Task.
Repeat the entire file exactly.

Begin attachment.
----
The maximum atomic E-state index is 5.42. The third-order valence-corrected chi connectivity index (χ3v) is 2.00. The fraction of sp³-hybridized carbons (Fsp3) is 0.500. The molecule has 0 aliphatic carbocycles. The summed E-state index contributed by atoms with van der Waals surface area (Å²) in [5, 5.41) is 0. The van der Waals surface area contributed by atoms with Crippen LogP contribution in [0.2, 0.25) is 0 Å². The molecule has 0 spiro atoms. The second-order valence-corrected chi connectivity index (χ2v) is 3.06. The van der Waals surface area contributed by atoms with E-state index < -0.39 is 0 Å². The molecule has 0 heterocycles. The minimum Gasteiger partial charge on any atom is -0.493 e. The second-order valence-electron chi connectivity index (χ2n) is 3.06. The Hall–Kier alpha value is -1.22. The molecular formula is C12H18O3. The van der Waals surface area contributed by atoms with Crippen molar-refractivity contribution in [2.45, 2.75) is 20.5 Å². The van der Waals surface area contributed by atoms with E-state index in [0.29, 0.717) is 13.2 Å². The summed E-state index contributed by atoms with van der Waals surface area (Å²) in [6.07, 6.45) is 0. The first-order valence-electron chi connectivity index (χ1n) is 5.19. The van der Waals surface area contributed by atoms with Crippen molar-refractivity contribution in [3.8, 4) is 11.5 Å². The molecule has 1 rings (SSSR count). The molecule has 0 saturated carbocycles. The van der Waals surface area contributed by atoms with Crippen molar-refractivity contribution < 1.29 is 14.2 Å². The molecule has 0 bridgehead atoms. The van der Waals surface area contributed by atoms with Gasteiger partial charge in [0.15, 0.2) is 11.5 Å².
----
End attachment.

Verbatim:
The maximum atomic E-state index is 5.42. The third-order valence-corrected chi connectivity index (χ3v) is 2.00. The fraction of sp³-hybridized carbons (Fsp3) is 0.500. The molecule has 0 aliphatic carbocycles. The summed E-state index contributed by atoms with van der Waals surface area (Å²) in [5, 5.41) is 0. The van der Waals surface area contributed by atoms with Crippen LogP contribution in [0.2, 0.25) is 0 Å². The molecule has 0 spiro atoms. The second-order valence-corrected chi connectivity index (χ2v) is 3.06. The van der Waals surface area contributed by atoms with E-state index < -0.39 is 0 Å². The molecule has 0 heterocycles. The minimum Gasteiger partial charge on any atom is -0.493 e. The second-order valence-electron chi connectivity index (χ2n) is 3.06. The Hall–Kier alpha value is -1.22. The molecular formula is C12H18O3. The van der Waals surface area contributed by atoms with Crippen molar-refractivity contribution in [2.45, 2.75) is 20.5 Å². The van der Waals surface area contributed by atoms with E-state index in [0.29, 0.717) is 13.2 Å². The summed E-state index contributed by atoms with van der Waals surface area (Å²) in [6.07, 6.45) is 0. The first-order valence-electron chi connectivity index (χ1n) is 5.19. The van der Waals surface area contributed by atoms with Crippen molar-refractivity contribution in [3.8, 4) is 11.5 Å². The molecule has 1 rings (SSSR count). The molecule has 0 saturated carbocycles. The van der Waals surface area contributed by atoms with Crippen molar-refractivity contribution < 1.29 is 14.2 Å². The molecule has 0 bridgehead atoms. The van der Waals surface area contributed by atoms with Gasteiger partial charge in [0.15, 0.2) is 11.5 Å².